Tess spacecraft is to launch into space on March 6, 2020.
The spacecraft, a humanoid robot powered by a 3.6-metre-long lithium ion battery, will carry a small satellite called Tess.
The robot, which has a range of just over five kilometres, will be placed in the Sun’s shadow and will be controlled via a remote control.
The spacecraft will be carrying a satellite weighing in at 2,500 kilograms and a probe which is smaller than a dime.
The team behind the robot have built a team of about 20 engineers to build Tess.
“The robot is an ambitious project for the team and a great example of the potential of robotic exploration,” Tess co-founder and project manager Professor Alan Kravets said.
“Tess is a human-powered spacecraft that will allow us to explore deep space, explore the solar system and to understand our place in the universe.”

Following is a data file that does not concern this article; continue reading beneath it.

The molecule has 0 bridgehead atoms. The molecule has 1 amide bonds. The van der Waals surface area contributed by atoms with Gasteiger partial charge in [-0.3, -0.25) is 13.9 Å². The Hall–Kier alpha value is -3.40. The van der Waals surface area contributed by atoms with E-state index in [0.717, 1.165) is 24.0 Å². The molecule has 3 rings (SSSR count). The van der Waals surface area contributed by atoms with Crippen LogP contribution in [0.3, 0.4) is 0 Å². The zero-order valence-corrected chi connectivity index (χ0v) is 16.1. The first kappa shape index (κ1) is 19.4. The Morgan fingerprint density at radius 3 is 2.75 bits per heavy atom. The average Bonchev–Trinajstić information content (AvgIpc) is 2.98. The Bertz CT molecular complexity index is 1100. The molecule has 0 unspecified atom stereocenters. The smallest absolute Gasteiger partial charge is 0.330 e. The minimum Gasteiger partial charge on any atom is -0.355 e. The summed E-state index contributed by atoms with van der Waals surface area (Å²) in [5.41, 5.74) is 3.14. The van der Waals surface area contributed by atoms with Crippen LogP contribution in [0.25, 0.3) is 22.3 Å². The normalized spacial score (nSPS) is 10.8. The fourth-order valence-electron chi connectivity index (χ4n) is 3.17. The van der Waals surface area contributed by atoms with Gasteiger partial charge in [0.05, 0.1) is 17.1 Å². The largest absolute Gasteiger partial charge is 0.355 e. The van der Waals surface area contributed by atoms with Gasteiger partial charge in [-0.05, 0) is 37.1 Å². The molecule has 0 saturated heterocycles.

The robot will launch into a low-Earth orbit and will reach a speed of roughly 20 kilometres per hour, which is much faster than anything currently in space.
The robotic mission will take about six months to complete.
“This is one of the most ambitious, ambitious and ambitious human-built missions that we have ever undertaken, so I’m really excited about what this mission is about,” Mr Kravet said.
Topics:space,science-and-technology,science,scienceweek,space-science,artificial-intelligence,human-interest,robotics-and/or-artificial,spaceflight,space,art-technology-and_technology,nasa,united-statesFirst posted March 13, 2020 19:59:39Contact Simon P. O’ConnorMore stories from New South Wales